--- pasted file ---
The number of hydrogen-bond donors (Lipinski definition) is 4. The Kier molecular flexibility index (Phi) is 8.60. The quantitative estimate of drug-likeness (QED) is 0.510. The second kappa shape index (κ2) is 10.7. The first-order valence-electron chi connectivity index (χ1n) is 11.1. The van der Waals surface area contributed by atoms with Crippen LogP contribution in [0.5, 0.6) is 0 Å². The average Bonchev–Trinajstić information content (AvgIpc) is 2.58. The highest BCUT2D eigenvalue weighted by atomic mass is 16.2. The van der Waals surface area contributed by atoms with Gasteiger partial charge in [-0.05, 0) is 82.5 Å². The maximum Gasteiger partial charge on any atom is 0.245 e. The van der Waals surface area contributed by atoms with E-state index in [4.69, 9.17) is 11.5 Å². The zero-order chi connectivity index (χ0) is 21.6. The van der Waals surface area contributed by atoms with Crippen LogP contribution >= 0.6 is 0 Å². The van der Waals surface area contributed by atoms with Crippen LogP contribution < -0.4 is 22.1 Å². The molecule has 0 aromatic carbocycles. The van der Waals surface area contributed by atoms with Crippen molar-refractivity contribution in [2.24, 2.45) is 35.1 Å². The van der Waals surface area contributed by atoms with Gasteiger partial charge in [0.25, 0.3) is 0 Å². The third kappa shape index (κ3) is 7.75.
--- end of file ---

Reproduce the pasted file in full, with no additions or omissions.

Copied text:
The number of hydrogen-bond donors (Lipinski definition) is 4. The Kier molecular flexibility index (Phi) is 8.60. The quantitative estimate of drug-likeness (QED) is 0.510. The second kappa shape index (κ2) is 10.7. The first-order valence-electron chi connectivity index (χ1n) is 11.1. The van der Waals surface area contributed by atoms with Crippen LogP contribution in [0.5, 0.6) is 0 Å². The average Bonchev–Trinajstić information content (AvgIpc) is 2.58. The highest BCUT2D eigenvalue weighted by atomic mass is 16.2. The van der Waals surface area contributed by atoms with Gasteiger partial charge in [-0.05, 0) is 82.5 Å². The maximum Gasteiger partial charge on any atom is 0.245 e. The van der Waals surface area contributed by atoms with E-state index in [4.69, 9.17) is 11.5 Å². The zero-order chi connectivity index (χ0) is 21.6. The van der Waals surface area contributed by atoms with Crippen LogP contribution >= 0.6 is 0 Å². The van der Waals surface area contributed by atoms with Crippen LogP contribution < -0.4 is 22.1 Å². The molecule has 0 aromatic carbocycles. The van der Waals surface area contributed by atoms with Crippen molar-refractivity contribution in [2.24, 2.45) is 35.1 Å². The van der Waals surface area contributed by atoms with Gasteiger partial charge in [0.25, 0.3) is 0 Å². The third kappa shape index (κ3) is 7.75.